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Thursday, April 2, 2009

It's just a little hill...

The one thing that I wanted to do for sure when I planned this trip to see my brother and his family was to go to Stone Mountain. When I was a little girl, my aunt and uncle lived in Stone Mountain and we made a couple of trips to the park for a walk up the mountain.


The mountain is the largest piece of exposed granite in the world. As if that weren't enough, there is a memorial carving on the side of the mountain that depicts three Confederate heroes of the Civil War: Confederate President Jefferson Davis, General Robert E. Lee and Lt. General Thomas "Stonewall" Jackson. The carving was done over a period of 60 years.

How cool it would be if my kids could come back from Spring Break and tell their friends that they climbed a mountain on their vacation. Once they reached the top, they would get a certificate that said "I climbed Stone Mountain!"

Plus, it would only cost $8/car to get into the park and walk the mountain trail. (Taking in the other attractions -- most of which aren't open for the season yet anyway -- is considerably pricier.)

A trip to Stone Mountain, I reasoned, would be economical, physically active and memorable. Turns out I was right on all three counts.

With my sister-in-law Erin staying behind to work, my brother Jeff and I loaded the five kids in the van and headed for our destination. Most of them were excited at the prospect of climbing the mountain, except Jack who slept the whole way there and Annie who doesn't get excited about the prospect of most anything that can be construed as exercise.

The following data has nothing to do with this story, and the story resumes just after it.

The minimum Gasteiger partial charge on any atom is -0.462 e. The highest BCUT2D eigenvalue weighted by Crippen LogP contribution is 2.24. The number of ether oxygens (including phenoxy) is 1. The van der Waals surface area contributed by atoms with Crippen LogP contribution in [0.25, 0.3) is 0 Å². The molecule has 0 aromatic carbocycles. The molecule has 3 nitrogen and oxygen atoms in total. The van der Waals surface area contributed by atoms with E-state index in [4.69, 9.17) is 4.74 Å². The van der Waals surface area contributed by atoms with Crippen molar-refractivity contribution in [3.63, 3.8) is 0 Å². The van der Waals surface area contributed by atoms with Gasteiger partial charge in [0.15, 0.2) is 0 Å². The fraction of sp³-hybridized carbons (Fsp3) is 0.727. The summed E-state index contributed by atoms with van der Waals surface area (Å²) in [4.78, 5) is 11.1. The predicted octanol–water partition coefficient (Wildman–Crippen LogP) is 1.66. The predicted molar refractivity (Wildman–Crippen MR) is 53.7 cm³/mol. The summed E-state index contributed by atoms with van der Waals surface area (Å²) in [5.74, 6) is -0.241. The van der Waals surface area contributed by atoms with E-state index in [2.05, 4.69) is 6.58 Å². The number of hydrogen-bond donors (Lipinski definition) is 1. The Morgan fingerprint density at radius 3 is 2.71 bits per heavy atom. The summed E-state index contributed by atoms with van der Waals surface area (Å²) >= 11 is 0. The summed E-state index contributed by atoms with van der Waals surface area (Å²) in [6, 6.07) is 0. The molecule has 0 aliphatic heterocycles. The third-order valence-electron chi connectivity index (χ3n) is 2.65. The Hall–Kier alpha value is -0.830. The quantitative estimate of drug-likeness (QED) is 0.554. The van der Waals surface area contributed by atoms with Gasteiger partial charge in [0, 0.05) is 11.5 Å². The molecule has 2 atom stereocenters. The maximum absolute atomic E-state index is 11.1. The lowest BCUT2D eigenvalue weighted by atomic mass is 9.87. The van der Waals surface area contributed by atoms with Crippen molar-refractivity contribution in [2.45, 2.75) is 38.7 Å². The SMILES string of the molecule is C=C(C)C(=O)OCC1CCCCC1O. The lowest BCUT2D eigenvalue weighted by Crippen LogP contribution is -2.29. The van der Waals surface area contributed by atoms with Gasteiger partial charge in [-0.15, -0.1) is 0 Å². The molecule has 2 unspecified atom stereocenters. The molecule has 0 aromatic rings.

"Oh, Annie, it's just a little hill," I assured her.

Here they are at the base of the mountain walk-up trail:


Immediately, I was surprised at how the walk-up trail was more level in my memory. I think my brother thought the same thing. Of course the last time he went up, he wasn't carrying a three-year-old in his arms.


About 100 or so yards up the trail, I was the one asking "are we almost there?" The kids did a great job of stopping to wait for me (and Jack and Jeff) to catch up. Annie kept telling me to "channel my inner Jillian (trainer from the Biggest Loser)."


Adding to my breathlessness, Jeff and I kept laughing -- at how ridiculously out of shape we are, (though really more me than he), at how the kids were practically taking the mountain at a run, at how much more of the mountain we had to climb.

Thank God I was the one with the camera. It gave me an excuse to stop every so often to "take a picture," which actually translates to "gasp for air." Charlie found his name carved in the granite:


Then we found a cool caterpillar. Under ordinary circumstances, I would have said "Neat!" and moved on. But I was happy to stop and snap several pictures just long enough for the jello-y feelings in my legs to go away.


I'm not sure how far into our ascent we were when I took this video. Far enough that the oxygen deprivation of my brain caused me to not realize that I was shooting the video sideways. So turn your head a bit:

Shortly after this video was shot (I think), this was the view:


By this point, I wasn't even pretending that I was taking this all in stride. I was definitely sucking wind and there was no point in hiding it. I laughed at how in my head I am not nearly as fat and out of shape as I am in real life. I also began mentally blogging the whole experience.

"Look at it this way, Amy, your kids will remember this forever," my brother said.

"Yes," I replied. "They will forever remember the day their mother died on the side of a Georgia mountain!"

Hey, if I was going down, I was going down laughing. A little while later, we were maybe 2/3 of the way up. A couple was coming down the mountain.